you seek and serve Christ in all persons, loving your neighbor as yourself?
People I will, with God’s help.
As we have lived into that promise over the last thirty years, we have been formed, shaped to hear this inner message of the Parable of the Good Samaritan. Love, wisdom, truth do not only flow out from a center, our congregations, but also move in to us from unexpected sources, from all who share life with us in the neighborhood, the parish.
Think about our thought experiment again, with light filling in the map of the parish and mission boundaries in the Diocese of California. In contrast to some places in our great Church, light has dilated over the last 160 years of our diocesan history – more and more light coming out of our church centers. That radiating light continues, but I think more and more we are witnessing the light of compassion filling in the parish and mission areas because of a mutual recognition of Christ in each other, that all are capable of being neighbor to the other, that the church member or even the congregation as a whole may be the injured, wounded man in need of neighborly compassionate love…from outside, from the outsider.
Stories of Blessings from the Outside
I am a deeply blessed man. I along with the Diocesan House team with whom I share care of our diocese am privileged to visit each of your congregations, and I am here to tell you that this beautiful new pattern of dawning light is showing up with great strength and beauty all over our diocese.
I’ve invited two people to share a public narrative, a dynamic, compact story of what has been happening in the Diocese as we live into the spiritual principles of the Beloved Community. First you’ll hear from the Rev. Este Cantor about community engagement, about parish as neighborhood at Good Shepherd, Berkeley and Holy Trinity, Richmond. Then you’ll hear from a young adult lay leader, Ms. Peggy Lo at our cathedral, who is a witness to how Being the Beloved Community is being manifested within this unique congregation so important to us all.
After their brief remarks, I will return with closing comments and some lively images for you to enjoy from the community engagement work going on in both of these congregations, and a view of how I see us moving into the future.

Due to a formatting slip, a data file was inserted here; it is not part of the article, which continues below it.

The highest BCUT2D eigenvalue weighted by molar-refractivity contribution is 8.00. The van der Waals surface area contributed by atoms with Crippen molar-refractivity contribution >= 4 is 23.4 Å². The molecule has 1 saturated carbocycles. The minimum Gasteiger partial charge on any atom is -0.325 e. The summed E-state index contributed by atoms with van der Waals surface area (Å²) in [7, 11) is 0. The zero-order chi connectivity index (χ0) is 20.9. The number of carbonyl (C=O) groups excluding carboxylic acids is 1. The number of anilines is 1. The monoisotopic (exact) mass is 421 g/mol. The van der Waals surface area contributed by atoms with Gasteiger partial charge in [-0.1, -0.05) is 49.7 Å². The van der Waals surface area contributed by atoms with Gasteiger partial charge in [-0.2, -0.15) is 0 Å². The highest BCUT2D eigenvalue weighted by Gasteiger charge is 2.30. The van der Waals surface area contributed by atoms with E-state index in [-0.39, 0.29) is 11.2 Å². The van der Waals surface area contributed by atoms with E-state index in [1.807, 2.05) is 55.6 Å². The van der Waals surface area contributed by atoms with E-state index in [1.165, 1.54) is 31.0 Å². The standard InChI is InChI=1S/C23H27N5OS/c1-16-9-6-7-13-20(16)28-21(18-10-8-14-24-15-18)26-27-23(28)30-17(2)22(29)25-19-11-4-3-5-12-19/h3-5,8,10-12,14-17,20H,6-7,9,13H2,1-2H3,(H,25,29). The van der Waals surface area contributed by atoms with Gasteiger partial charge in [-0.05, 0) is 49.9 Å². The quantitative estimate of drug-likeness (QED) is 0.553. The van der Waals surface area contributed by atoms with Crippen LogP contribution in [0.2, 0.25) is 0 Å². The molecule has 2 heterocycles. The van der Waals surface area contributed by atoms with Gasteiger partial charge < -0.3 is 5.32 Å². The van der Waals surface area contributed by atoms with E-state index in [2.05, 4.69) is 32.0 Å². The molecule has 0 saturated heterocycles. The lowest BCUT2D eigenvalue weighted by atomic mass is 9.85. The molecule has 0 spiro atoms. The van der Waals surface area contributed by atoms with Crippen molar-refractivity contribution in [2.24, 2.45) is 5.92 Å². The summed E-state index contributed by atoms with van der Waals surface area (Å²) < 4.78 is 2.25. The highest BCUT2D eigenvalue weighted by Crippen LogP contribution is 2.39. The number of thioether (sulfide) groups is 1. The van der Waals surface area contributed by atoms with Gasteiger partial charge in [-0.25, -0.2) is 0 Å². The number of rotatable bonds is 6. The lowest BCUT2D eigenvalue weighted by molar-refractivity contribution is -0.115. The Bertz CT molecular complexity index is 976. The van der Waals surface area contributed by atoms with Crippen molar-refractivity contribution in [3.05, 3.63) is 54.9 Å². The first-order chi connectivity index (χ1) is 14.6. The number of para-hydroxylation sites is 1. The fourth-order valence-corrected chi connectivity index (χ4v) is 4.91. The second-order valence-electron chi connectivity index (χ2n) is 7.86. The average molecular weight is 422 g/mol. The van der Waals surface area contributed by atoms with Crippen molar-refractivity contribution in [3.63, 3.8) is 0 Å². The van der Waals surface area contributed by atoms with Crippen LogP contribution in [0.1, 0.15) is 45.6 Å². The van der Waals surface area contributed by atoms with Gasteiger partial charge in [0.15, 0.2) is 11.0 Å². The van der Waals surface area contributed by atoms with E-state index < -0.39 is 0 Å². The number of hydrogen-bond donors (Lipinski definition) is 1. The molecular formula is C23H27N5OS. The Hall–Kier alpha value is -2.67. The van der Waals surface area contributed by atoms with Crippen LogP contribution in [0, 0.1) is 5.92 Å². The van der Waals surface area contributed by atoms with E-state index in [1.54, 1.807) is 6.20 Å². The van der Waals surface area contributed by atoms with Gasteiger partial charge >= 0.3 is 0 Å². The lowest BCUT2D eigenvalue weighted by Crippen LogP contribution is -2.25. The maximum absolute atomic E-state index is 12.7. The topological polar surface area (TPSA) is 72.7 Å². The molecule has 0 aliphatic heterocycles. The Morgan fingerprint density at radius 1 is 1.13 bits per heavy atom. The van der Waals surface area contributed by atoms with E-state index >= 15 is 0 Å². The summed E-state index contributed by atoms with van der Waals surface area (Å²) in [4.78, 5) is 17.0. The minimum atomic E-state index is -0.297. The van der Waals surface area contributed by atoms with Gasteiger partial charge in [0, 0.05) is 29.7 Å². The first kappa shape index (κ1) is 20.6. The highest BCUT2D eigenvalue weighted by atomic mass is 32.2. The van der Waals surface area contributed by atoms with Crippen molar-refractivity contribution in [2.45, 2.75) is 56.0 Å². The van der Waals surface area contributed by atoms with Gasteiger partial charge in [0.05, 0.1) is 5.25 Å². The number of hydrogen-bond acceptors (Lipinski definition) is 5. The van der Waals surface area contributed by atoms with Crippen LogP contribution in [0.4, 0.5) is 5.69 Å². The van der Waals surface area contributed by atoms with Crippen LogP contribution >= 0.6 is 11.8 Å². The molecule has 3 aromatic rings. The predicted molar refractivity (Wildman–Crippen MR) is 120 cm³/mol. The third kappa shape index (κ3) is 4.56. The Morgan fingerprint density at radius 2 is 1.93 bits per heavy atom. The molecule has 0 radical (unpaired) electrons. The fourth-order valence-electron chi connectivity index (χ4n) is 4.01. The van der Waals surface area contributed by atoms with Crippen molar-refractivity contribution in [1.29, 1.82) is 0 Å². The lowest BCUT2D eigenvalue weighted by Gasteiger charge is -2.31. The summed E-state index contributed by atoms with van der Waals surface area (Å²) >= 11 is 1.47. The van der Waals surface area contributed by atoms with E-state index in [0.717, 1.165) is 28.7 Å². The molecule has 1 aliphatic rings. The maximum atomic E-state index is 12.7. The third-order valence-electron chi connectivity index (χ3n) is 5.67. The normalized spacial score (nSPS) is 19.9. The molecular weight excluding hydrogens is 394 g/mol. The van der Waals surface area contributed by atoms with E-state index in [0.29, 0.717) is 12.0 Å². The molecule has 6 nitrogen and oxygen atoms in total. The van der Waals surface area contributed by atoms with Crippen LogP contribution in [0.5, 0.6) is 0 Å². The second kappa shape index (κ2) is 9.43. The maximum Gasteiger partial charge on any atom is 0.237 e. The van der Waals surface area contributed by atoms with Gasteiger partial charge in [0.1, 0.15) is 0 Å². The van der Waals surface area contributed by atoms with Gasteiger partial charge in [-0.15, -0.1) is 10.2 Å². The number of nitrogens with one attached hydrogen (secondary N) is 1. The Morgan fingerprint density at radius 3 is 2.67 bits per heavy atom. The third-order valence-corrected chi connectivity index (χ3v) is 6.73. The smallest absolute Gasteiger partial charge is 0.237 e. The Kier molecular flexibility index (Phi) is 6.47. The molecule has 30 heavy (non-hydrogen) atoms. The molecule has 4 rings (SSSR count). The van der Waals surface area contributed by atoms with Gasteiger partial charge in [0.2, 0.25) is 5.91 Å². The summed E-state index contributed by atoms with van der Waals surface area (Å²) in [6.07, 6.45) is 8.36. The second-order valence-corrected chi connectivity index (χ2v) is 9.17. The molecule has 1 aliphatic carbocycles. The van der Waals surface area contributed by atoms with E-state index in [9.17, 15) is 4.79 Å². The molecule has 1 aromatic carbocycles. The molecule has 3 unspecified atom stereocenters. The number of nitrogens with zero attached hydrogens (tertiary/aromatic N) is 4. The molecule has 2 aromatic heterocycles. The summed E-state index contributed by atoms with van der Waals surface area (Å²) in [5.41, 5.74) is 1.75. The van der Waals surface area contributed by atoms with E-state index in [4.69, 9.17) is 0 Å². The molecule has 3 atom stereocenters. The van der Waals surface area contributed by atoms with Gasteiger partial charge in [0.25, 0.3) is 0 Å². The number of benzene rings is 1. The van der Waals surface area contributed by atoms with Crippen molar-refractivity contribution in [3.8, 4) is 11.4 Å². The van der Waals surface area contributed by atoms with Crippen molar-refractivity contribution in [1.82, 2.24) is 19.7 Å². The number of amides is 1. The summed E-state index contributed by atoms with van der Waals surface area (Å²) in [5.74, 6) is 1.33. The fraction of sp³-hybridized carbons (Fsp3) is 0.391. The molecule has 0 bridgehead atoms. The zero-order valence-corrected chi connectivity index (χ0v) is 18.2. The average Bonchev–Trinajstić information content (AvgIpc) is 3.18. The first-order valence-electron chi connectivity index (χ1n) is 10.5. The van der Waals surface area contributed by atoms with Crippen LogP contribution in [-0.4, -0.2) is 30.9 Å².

In closing, I want to bring to your attention cards on each table that will help you connect to resources for church vitality. These videos can be viewed individually or together. All the lessons from last year are easily accessed on either Vimeo or the DioCal website, excellent and free.
The year in progress offers teachings on becoming an invitational church, leadership for dynamic change, and engaging our neighborhoods.
These are but tools, but tools to help stir your minds and hearts as we enter into learning prayerfully.
But what I call you to do, as your bishop, is to continue your intentional, faithful work of ministry. Let’s continue to cast light from the center, and, formed by Christ through Baptism and its promises, let us learn to receive light from others. Look with me within our parish and mission borders and rejoice to see the light gathering and growing, filling in.
I would love to have the time to tell you and show you the many beautiful new ministries I have the pleasure of witnessing across our diocese. Trinity and St. Peter’s, San Francisco coming together to make a vibrant new start in an old and significant building…the unfolding area ministry in Southern Alameda, becoming more responsive and creative in serving the wider community with each year…a courageous new beginning for four congregations in East and Central Contra Costa, using the tools of the See::Community initiative to visualize their common life as a planning tool…Good Shepherd, Belmont and Holy Family, Half Moon Bay choosing to stay connected and deepen their relationship during the uncertain times of an interim. These are just a few, suggestive examples. But I’d like to invite you to watch some images from the neighborhood engagement of Grace Cathedral and from Good Shepherd, Berkeley, whose inspiring public narratives you’ve just heard.
And then, I invite you to enjoy a brief closing video that expresses to you some of the joy, excitement and possibility I feel about our common work and life.